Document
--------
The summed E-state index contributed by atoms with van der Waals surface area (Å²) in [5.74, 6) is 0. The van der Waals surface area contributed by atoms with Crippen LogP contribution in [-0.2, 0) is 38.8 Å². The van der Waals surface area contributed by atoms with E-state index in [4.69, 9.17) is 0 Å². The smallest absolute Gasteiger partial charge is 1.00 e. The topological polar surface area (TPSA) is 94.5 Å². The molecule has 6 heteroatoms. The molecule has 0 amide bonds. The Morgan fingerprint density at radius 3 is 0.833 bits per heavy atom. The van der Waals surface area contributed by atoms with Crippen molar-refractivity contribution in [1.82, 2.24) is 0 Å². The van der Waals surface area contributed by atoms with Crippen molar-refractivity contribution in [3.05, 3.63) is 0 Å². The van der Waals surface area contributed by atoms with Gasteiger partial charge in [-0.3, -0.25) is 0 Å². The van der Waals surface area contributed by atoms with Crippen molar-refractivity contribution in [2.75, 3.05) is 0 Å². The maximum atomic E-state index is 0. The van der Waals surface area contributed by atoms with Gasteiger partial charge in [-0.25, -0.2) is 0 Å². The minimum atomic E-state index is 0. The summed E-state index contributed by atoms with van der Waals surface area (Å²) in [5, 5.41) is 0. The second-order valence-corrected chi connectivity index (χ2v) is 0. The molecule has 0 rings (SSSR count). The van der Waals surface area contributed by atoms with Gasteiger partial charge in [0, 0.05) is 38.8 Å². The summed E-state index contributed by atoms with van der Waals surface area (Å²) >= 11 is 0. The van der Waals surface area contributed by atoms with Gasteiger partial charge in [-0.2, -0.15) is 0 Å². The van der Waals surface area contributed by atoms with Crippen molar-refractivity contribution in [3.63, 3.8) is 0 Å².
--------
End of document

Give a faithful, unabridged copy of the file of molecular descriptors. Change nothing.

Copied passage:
The summed E-state index contributed by atoms with van der Waals surface area (Å²) in [5.74, 6) is 0. The van der Waals surface area contributed by atoms with Crippen LogP contribution in [-0.2, 0) is 38.8 Å². The van der Waals surface area contributed by atoms with E-state index in [4.69, 9.17) is 0 Å². The smallest absolute Gasteiger partial charge is 1.00 e. The topological polar surface area (TPSA) is 94.5 Å². The molecule has 6 heteroatoms. The molecule has 0 amide bonds. The Morgan fingerprint density at radius 3 is 0.833 bits per heavy atom. The van der Waals surface area contributed by atoms with Crippen molar-refractivity contribution in [1.82, 2.24) is 0 Å². The van der Waals surface area contributed by atoms with Crippen molar-refractivity contribution in [3.05, 3.63) is 0 Å². The van der Waals surface area contributed by atoms with Gasteiger partial charge in [-0.3, -0.25) is 0 Å². The van der Waals surface area contributed by atoms with Crippen molar-refractivity contribution in [2.75, 3.05) is 0 Å². The maximum atomic E-state index is 0. The van der Waals surface area contributed by atoms with Gasteiger partial charge in [-0.25, -0.2) is 0 Å². The minimum atomic E-state index is 0. The summed E-state index contributed by atoms with van der Waals surface area (Å²) in [5, 5.41) is 0. The second-order valence-corrected chi connectivity index (χ2v) is 0. The molecule has 0 rings (SSSR count). The van der Waals surface area contributed by atoms with Gasteiger partial charge in [0, 0.05) is 38.8 Å². The summed E-state index contributed by atoms with van der Waals surface area (Å²) >= 11 is 0. The van der Waals surface area contributed by atoms with Gasteiger partial charge in [-0.2, -0.15) is 0 Å². The van der Waals surface area contributed by atoms with Crippen molar-refractivity contribution in [3.63, 3.8) is 0 Å².